"Images from the Story of King David" from Livre de Heures by Germain Hardain. c. 1533
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Some time has passed since the last blog I wrote.mi am sorry about that. I will keep more in tuned with writing from here on out. Things have been very hectic with school, the Quayle, and I have also taken up cycling over the past few months.
i think I am going to take a vacation from the Quayle next summer, returning to it for the fall. I want to write again. It has been a long time since I have done anything professionally, since my time at Lawrence.com, and that has been a while. The thing that I miss the most is writing about art, the thing I care about most. Sure I have had a blast curating the current exhibition at the museum, but I will only be there for one more calendar year before my contract is up there and I will need to find something new to do. There are a few places I am thinking about putting my résumé into, which I hope having this strong background in Art History, research and curating will help, as well as my own creations I have done and the time I have spent in the art world,
Yet, with that mentioned, I do have some news. I did have the experience to curate the latest exhibition at the Quayle Museum. That was a fantastic experience. I loved the gathering of the work and reviewing it. Making sure it all went together and the research behind each piece I chose, the book that it came from as well as the artist that created each piece. This exhibition I was fortunate enough to create, focuses strictly on the illustrations in the bible, and includes the King David tapestry. The works though are outstanding. It was a shock to see all of the work that I did back in the work room. No one had a clue about what exactly we had. Some of the artist that have been included in this exhibition (and some of it is original works by the artist, other were reprints that were done during the artist life time) are William Blake, Albrecht Dürer, Jost Amman, "Petit" Bernard Solomon, and Gustave Doré just to name a few. It is a shock to find these works, like Blake's 1st edition Book of Job from 1825, that Blake published himself, from his home, in the collection. As well as the Nuremberg Chronicles, which has wood cuts designed by the then VERY young Dürer in the from 1493. How did a tiny, two room museum in a one stoplight city ever get priceless works such as these? Why has the University not used these works to their advantage and publicized them for scholars to come see? It is questions like these that just puzzle my mind. Yes, some local media have picked up the exhibition, like the local Fox News station, thanks to me and a friend that I know who works there, but out side of that, the school has been unresponsive to this amazing exhibition.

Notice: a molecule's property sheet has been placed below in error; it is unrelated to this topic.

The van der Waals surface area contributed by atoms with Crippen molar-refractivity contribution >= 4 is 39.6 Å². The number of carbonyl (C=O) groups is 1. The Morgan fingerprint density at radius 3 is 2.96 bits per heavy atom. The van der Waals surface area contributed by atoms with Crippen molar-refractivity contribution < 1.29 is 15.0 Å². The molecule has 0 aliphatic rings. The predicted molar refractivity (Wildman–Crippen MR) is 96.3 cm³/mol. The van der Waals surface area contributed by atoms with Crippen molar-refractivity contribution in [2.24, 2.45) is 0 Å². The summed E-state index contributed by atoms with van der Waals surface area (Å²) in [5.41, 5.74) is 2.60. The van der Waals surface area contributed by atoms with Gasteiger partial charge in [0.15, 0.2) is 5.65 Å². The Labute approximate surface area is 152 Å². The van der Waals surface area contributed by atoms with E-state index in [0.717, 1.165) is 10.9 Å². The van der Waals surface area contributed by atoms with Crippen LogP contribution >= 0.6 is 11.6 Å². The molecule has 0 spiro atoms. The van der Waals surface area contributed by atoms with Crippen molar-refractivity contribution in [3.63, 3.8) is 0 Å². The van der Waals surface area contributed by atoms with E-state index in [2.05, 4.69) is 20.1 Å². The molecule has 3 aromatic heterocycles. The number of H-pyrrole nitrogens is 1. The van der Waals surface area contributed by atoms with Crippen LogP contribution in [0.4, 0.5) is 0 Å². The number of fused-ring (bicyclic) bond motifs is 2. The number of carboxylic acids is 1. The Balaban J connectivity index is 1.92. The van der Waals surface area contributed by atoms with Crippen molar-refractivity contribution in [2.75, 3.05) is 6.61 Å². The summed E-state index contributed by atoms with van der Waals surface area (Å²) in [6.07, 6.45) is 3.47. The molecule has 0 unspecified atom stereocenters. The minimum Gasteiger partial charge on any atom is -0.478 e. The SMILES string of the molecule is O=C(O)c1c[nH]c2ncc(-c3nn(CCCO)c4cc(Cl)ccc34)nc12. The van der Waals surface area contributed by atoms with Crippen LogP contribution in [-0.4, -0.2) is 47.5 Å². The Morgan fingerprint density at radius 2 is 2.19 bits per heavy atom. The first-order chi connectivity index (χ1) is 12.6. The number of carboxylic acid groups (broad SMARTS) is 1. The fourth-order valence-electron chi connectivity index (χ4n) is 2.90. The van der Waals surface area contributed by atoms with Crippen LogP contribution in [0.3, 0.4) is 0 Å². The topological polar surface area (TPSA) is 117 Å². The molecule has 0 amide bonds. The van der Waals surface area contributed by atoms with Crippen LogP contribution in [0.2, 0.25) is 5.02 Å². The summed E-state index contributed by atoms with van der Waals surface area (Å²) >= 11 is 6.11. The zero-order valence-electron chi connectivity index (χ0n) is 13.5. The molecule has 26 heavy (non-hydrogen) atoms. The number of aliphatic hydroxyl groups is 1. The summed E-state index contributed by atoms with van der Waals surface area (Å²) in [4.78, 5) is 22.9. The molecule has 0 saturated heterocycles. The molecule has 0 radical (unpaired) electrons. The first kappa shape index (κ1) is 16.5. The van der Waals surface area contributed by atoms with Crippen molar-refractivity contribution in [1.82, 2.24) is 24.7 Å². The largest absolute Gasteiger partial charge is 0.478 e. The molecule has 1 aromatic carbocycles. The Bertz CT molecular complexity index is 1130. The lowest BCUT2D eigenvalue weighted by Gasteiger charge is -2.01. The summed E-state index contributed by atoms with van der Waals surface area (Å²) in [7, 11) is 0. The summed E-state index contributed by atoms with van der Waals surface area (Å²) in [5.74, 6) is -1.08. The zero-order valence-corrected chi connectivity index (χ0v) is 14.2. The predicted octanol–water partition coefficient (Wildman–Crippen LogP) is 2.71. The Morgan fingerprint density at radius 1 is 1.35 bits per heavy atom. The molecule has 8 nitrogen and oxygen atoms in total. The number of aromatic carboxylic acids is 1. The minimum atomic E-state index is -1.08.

in other news, I am starting to look for graduate schools. I am thinking England will be the best choice for me, and I have narrowed my choices down to really three universities there: Leeds, York, and Reading. Each program has its own very special aspect to it that has appealed to me if the field of Art History, and I hope that one will accept me for my studies. I think that is what I will be doing after I am done at Baker, but I will be done in December of 2014, so next December, and those graduate programs do not start up till late August or early September...so I have time I will need to find employment and save up as much money as possible.
For art news, I think that is all that there is at this moment. I will update more as events happen.